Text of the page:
When thinking about it, I was in the process of writing, putting words that form sentences together and putting these sentences onto pieces of paper with ideas that formed plots. And the writing program that I'd signed up for on the internet, apart from the obvious contras of nipple ripping, verbal abuse and torture, had proven effective.

Odam Schweda encountered moderate success after the run of his late-nineties era situation comedy. Critics referred to My Sister’s Machine as: “An embarrassment for humanity;” “The worst moment in broadcast history;” “A reason to stop all forms of entertainment forever.” The series was broadcast for two seasons and Odam became an overnight sensation. Entertainment biographers and historians suggest that his ability to craft a story was widely considered: “Evidence of intelligent life forms from other planets making fun of us”; “So bad that it must come from in between the testicular sack of Satan and his anus.”

Odam had a veracious appetite for bacon, ice cream, sex, cocaine and Barbie doll-heads. Like Emmanuel Lewis, Gary Coleman, and Vicki from Small Wonder; he was popular for no reason apparent except his sideshow. That was, unless you were writer Odam Schweda. Then you were popular for all of the right reasons. But instead of changing the diaper of humanity, he created a bowel movement of putrid mind-numbing dialogue and situation so large that the diaper became unfastened from the weight of garbage piled up inside it, and exploded onto the world covering it once more in darkness.

The professor was smoking a cigarette. I wanted one of those. “Can I have a cigarette?” I asked. Considering I had been recently hunted down by a deranged lunatic bent on making writer's block a matter of life or death, a smoke shouldn’t kill me. My professor smiled, nodded and sauntered over. He actually moseyed over. Either the severe loss of blood was causing me to hallucinate or I was in a David Lynch film. I saw the red bedspreads, orange and black shag carpeting, cowboys and Indians on the wall paper, my hand, lifeless in a brown paper bag; blood dripped all over the floor and me sitting on a table by the bed, and a man in his underwear moseying over to a guy who was duct taped to a chair being forced to finish a novel about being forced to finish a novel. It was metafiction at its finest.

“Let’s take a look at your progress, shall we.” He looked at the page, once empty and white now filled with tiny black letters pounded from my guts tangled with ribbon from the typewriter. “This is abhorrent. An abomination to the genre. You are the reason for assisted suicide. Keep going with this. I think you are on to something. Don’t forget… impending peril!” I groveled as he walked away, “Can I get that smoke?” He took one out of his pack, lit it, and put it out where my right hand used to be. I didn’t think the pain could get much worse, but as is the case for most things in my life, I was horribly mistaken. Though, he seems to like the story.

Odam had moved to Hollywood, gained a reputation for bus station drug binges, long term erectile dysfunction and a dream. And he had fifteen dollars worth of lottery tickets and a coupon for an Asian Style Massage. With all of these things he was going to change the world. He was going to be brilliant. He was going to play in the big leagues with all of the big boys. He made a list in his head: Jom Clooner, Retario deCabrio, Bruce Pitts, Jackie Jorp Jorp and Sheryl Strept.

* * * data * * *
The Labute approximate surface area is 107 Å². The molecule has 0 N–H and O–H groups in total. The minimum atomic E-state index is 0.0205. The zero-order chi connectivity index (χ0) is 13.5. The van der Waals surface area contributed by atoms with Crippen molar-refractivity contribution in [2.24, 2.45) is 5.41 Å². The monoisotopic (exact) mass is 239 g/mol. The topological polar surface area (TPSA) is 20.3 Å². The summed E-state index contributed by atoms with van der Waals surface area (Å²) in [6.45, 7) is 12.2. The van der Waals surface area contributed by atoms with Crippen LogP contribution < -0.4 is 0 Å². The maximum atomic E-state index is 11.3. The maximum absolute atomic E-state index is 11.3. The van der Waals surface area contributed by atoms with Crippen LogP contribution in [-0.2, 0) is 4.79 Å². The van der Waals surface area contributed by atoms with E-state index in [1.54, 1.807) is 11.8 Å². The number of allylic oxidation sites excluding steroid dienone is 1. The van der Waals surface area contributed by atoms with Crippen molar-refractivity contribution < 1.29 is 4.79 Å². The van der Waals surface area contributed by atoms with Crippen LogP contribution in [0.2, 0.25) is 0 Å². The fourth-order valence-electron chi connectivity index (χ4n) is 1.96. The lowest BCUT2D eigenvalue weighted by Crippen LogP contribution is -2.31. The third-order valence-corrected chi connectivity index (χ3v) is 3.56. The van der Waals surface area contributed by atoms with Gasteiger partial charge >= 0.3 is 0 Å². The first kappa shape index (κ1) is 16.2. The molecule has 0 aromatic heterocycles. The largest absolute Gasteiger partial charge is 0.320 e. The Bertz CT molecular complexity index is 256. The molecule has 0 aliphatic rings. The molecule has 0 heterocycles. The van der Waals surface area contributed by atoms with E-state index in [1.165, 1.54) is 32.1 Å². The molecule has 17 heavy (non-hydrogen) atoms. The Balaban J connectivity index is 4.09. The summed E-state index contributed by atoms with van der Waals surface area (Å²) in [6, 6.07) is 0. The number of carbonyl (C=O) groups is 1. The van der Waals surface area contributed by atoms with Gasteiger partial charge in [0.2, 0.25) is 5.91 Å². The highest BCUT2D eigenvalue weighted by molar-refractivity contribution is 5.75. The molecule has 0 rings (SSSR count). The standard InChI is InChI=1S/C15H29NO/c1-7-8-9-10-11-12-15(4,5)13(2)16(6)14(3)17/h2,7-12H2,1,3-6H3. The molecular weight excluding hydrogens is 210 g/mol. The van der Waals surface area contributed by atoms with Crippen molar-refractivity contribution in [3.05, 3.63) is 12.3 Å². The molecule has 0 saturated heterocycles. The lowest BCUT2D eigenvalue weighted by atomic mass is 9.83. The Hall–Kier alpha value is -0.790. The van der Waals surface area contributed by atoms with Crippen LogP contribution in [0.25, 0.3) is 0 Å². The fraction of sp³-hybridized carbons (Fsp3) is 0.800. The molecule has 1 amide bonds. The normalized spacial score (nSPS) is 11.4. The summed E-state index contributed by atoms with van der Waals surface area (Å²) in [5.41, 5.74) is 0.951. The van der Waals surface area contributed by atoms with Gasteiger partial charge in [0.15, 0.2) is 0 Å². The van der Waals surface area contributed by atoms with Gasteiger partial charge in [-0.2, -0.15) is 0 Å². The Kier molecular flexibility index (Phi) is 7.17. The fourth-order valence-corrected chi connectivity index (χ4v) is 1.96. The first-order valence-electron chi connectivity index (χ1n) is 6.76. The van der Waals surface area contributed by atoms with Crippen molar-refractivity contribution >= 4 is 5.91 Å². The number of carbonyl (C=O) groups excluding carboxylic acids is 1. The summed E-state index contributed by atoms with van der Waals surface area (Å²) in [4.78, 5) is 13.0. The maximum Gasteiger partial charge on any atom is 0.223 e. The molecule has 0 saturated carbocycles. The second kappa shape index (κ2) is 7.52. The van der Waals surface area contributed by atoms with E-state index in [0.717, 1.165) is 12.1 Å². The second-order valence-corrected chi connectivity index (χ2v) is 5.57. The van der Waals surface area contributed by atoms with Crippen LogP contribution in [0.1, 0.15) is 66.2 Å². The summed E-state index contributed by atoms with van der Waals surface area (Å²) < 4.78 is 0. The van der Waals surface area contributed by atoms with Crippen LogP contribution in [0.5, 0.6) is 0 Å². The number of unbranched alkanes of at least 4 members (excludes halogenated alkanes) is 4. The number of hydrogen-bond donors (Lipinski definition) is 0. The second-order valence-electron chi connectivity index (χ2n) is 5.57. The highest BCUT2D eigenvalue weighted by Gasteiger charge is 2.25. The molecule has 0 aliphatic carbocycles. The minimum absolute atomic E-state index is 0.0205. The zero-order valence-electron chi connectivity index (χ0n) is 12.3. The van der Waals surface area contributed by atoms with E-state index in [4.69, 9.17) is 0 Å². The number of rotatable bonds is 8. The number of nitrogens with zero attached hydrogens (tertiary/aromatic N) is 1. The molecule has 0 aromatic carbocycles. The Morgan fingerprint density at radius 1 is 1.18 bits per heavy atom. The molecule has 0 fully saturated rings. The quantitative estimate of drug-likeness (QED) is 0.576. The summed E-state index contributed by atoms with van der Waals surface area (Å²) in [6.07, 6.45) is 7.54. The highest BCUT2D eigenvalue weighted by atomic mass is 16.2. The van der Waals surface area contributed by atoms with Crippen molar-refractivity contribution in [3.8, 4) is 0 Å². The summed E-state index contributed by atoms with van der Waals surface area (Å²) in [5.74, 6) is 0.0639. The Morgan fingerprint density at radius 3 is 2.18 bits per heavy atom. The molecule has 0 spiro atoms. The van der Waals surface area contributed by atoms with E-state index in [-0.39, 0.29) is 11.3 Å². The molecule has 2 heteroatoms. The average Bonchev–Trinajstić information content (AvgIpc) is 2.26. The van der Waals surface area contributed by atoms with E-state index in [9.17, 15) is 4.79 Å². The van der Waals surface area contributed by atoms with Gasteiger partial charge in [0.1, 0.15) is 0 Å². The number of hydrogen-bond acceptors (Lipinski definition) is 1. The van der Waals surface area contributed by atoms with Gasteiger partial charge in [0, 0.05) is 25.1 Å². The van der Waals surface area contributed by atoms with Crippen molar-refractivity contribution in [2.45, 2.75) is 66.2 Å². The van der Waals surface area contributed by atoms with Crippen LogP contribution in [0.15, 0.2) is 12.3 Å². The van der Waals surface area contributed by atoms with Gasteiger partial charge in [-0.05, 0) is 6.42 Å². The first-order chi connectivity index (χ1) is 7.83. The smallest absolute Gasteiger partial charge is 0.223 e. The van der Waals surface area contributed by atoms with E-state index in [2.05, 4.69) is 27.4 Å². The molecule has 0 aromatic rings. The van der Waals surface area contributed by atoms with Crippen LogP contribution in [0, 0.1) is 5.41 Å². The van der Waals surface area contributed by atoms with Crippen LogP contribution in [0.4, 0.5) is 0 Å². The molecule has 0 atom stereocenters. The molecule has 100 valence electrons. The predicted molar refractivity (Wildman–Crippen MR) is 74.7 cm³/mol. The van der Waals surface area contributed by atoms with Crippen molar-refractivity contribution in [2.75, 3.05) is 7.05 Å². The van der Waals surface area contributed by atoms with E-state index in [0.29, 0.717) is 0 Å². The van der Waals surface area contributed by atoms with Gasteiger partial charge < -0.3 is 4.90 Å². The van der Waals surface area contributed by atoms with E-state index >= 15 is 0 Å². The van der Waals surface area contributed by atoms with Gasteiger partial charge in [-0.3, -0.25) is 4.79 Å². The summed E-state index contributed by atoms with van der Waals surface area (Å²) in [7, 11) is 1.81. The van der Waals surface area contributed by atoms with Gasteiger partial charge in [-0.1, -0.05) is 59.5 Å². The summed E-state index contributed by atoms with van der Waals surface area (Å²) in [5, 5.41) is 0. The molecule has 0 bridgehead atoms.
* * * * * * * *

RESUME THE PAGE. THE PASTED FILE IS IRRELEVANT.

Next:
Odam Schweda went on to work on several film projects, including: Fart Party, You am awesome, Hanjob Affairs, Fart Party 2 and COPS and DAGGERS (and MIND CONTROL), of which the tagline was run: Some cops use gun. Some cops use machete. Some cops use nightstick. He… uses daggers and mind control.


Detective Peter Ratchet chews some gum, blows a bubble in his suspect’s face, tied to a chair underneath a dagger hanging from a rope.

We’ve met before. Right?

Si. You pig.

Well, I don’t think you’ve met my best friend.


Dagger meet Carlos. Carlos… meet Dagger.

The camera pans up to the dagger. Ratchet cuts the rope, releasing the dagger which slices the head of CARLOS clean off.


These projects would be abysmal failures and critics, when referencing Odam would refer to him by the monikers of Jab My Eyes Out, or Punch Me in the Face. For instance: “The latest offering from the Jab My Eyes Out is worse than having diarrhea after eating habanero peppers; or, Punch Me in the Face writes like a smooth oily shit;” “I never thought I would want a full frontal lobotomy.”

I needed a break from writing. I had to take a shit. I wasn’t thinking about what I was doing. I knew it was only a matter of time before the professor killed me. Instinctively, I screamed until blood spurted out of my stump: “I need to shit,” I said. “Shit on your feet you writer shithead!” One of the last writing tips the professor gave me before he jabbed the pencil in my leg was, “When writing dialogue, don’t get caught up saying so and so said. It’s boring and shows your stupidity.” “I need to shit.” I cried out, sounding like a bleating lamb. “Shit on your feet you writer shit head,” he repeated as he sucked the inside of a bean burrito out from the back end.

I asked him if the latest sounded better. He said yes but that I still wrote like a two year-old chimpanzee. I had no idea why this fucker was so mean to me, I paid him three hundred and fifteen dollars to teach me how to beat writer’s block. The first writing tip the professor gave me before he laughed to the point of throwing at my writing was, to “Get used to people thinking you suck.” “I need to go to the bathroom. Number three,” I pleaded with him, “diarrhea.” The last writing tip the professor gave me before he ripped the toilet out of the motel bathroom was, “If you're in a conversation that you want to get out of, just say you have to go. You have diarrhea.” Just like that, he pulled the toilet, bolts and all, slammed it down on the oily shag rug, right in front of my desk.